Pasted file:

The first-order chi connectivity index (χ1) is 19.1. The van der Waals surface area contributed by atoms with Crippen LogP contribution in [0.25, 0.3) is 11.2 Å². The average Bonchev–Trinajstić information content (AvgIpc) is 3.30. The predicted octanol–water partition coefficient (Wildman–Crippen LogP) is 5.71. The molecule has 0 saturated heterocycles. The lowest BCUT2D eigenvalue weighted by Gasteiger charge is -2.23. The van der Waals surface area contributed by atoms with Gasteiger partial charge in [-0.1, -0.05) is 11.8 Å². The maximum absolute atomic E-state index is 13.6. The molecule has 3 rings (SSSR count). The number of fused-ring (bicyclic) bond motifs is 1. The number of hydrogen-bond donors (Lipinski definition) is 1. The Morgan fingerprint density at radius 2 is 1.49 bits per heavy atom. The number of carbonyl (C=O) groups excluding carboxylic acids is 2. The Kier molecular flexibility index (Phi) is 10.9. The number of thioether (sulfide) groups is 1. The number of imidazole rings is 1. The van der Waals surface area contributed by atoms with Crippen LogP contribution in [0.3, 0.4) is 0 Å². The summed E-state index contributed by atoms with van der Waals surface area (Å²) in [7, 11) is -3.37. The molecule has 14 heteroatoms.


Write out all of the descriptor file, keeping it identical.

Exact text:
The first-order chi connectivity index (χ1) is 19.1. The van der Waals surface area contributed by atoms with Crippen LogP contribution in [0.25, 0.3) is 11.2 Å². The average Bonchev–Trinajstić information content (AvgIpc) is 3.30. The predicted octanol–water partition coefficient (Wildman–Crippen LogP) is 5.71. The molecule has 0 saturated heterocycles. The lowest BCUT2D eigenvalue weighted by Gasteiger charge is -2.23. The van der Waals surface area contributed by atoms with Gasteiger partial charge in [-0.1, -0.05) is 11.8 Å². The maximum absolute atomic E-state index is 13.6. The molecule has 3 rings (SSSR count). The number of fused-ring (bicyclic) bond motifs is 1. The number of hydrogen-bond donors (Lipinski definition) is 1. The Morgan fingerprint density at radius 2 is 1.49 bits per heavy atom. The number of carbonyl (C=O) groups excluding carboxylic acids is 2. The Kier molecular flexibility index (Phi) is 10.9. The number of thioether (sulfide) groups is 1. The number of imidazole rings is 1. The van der Waals surface area contributed by atoms with Crippen LogP contribution in [0.3, 0.4) is 0 Å². The summed E-state index contributed by atoms with van der Waals surface area (Å²) in [7, 11) is -3.37. The molecule has 14 heteroatoms.